Eight unforgettable minutes at the lake

Beverly Lott

“It’s taken,” I said to the young man who quickly approached the co-ed bathroom door I was guarding. It was a sultry 85 degrees that clear day in July, and I was sweating. I was waiting on my niece who was inside the restroom, changing into her dry clothes.

My sister Pam and her children have always enjoyed watching the fireworks display held at Foster Lake above Sweet Home. I, along with my grandson, had come down from Washington for the weekend to visit my family.

We had decided to make a day of it, packing swimming gear, folding chairs, blankets, and a picnic lunch. We spent hours watching the kids swim, or more accurately bob and dog paddle, around in the cold water. Jayma, my niece, decided that after several hours of water fun, she was ready to get out and put on some dry clothes. This chore involved going to the upper parking lot, getting her clothes out of the car, and then seeking the shelter (and privacy) of the small male/female bathroom to change in. Pam and I had agreed that for safety reasons, these rituals had to be done while in the accompaniment of an adult, so I had offered to go with Jayma.

This, however, isn’t a story about a family spending time together on a warm July day caught up in some “Americana” scene often painted by Norman Rockwell. It is the story of the young man mentioned above, told to me in the span of eight short minutes while waiting outside that bathroom door. He touched my soul in a way that it had not been touched in a long time – if ever.

I was so deeply moved, that I felt the need to put my experience with him on paper. Even now, as I am typing it, I must fight back the tears and lump in my throat.

“That’s OK, ma’am, I’ll wait. Looks like they’re all taken,” he said, nodding towards the porta‑potties provided for the expected crowd, compliments of the U.S. Corps of Engineers. I glanced over at him. He looked about 15 or 16 years old and was built small, maybe 5-foot-7 at most, and thin, with the smooth face of a boy.

“Yeah, a hot day and mass consumption of beverages will do that.” I said, smiling politely. I wasn’t really in the mood for small talk, so I tried to gaze off into the distance beyond the young man’s face.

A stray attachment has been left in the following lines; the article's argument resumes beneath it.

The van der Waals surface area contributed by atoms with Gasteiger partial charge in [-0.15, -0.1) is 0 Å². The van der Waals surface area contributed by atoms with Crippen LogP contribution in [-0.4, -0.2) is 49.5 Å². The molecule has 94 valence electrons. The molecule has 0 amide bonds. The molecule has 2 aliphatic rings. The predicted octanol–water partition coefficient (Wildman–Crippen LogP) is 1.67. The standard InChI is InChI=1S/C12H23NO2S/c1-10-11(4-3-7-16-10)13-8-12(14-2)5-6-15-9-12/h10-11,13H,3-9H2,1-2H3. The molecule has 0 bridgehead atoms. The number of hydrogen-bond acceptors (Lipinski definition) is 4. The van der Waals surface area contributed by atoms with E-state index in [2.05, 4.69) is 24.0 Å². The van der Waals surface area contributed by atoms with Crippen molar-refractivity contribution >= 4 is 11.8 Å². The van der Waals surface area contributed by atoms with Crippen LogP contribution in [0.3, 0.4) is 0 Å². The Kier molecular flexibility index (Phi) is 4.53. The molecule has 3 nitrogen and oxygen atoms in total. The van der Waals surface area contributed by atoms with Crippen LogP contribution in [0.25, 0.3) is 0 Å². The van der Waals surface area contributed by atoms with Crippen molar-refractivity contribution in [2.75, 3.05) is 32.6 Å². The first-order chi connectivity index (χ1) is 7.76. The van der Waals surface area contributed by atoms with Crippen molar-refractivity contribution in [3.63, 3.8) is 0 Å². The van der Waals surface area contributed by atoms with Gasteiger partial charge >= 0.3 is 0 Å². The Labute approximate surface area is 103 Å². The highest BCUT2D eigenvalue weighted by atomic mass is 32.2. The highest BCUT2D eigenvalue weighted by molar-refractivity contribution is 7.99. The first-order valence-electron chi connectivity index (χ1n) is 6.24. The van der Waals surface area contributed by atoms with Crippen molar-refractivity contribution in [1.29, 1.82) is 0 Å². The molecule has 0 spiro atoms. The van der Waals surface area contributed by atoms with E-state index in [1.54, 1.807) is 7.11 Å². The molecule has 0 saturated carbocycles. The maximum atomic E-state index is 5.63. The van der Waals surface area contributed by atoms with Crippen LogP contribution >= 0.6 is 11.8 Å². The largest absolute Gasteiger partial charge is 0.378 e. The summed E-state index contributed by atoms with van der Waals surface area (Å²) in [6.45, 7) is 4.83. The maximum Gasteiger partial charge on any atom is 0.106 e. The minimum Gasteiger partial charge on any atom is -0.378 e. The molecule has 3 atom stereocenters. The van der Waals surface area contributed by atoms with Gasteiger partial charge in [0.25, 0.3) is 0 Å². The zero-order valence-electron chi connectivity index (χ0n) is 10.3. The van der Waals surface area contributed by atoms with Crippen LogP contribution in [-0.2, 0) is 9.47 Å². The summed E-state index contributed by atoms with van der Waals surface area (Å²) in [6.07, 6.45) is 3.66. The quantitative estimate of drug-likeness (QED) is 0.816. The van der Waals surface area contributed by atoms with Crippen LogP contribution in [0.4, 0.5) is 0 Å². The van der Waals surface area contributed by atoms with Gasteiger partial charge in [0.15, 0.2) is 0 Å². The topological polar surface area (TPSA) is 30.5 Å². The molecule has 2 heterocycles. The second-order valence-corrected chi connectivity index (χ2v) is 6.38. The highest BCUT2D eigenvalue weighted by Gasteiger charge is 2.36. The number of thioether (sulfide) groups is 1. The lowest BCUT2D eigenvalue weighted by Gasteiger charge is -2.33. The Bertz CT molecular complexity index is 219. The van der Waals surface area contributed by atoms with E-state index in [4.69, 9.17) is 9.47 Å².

“Ma’am, I’m here spending some time with my buddies. They brought me to this . . . this hunter’s holiday celebration thing, which is cool, ’cause I didn’t really get to see any fireworks displays on the Fourth (of July). I’m on military leave. I’m a Navy SEAL, stationed over in Iraq.

He paused, glancing upwards towards the sky and the fir trees surrounding the bathrooms, “I’m from Oklahoma City. This area kinda’ reminds me of home,” he added. I nodded my head, gesturing that I’d heard him. Because of the slurring of his words I’d guessed that he’d been drinking; but the tone in his voice, and the words “stationed in Iraq,” beckoned me to lean in closer and listen to what the young man had to say. I decided to engage him in conversation.

“Wow, Iraq, that’s gotta be hard I bet – to be so far from home I mean,” my words, seemed clumsy and inadequate. Attempting to lighten the mood, I continued my meaningless dissertation. “You know, strangely enough, the little gal in there changing, her dad and his family are from Oklahoma.”

I didn’t know why I’d just shared that bit of information with a complete stranger, or if he even cared, but I was grasping for some common ground – a connection – that would narrow the gap between our two worlds.

I continued, “So, hum. . . I imagine you’re really enjoying spending time with your family and friends, and having a chance to get back home (referring to the U.S.A.) for a while.”

Kind of chuckling, he said “You have no idea.” Then he asked “Are you from there?”

“Where?” I responded, not understanding his question.

“Oklahoma, or somewhere in the South” he said, clarifying himself, then added, “’cause you kinda have an accent.”

“Nah,” I answered, then, quickly rethinking my response, “Well, in a way I am – I was born in Texas, but I’ve only been back once since I was 11. I guess if a person spends much time at all in the South they’re pretty much guaranteed to have an accent of some kind,” I offered in explanation.

“Yeah,” he smiled, nodding in agreement with what I’d said. “I’m glad to be here right now – with my friends I mean – something I had to do. My uncle – he was a little disappointed that I wasn’t going to spend the time with him. I feel sorta’ bad, but I told him that what I really needed right now was to hang out with my buds, clear my head you know,” he said, as if feeling the need to apologize.

My immediate thoughts were sympathy for his uncle’s displacement, and yet I heard myself reply, “That’s important – especially at your age. You need to be around those who have interests in common with yours, and nobody else can boost your spirits like friends do.”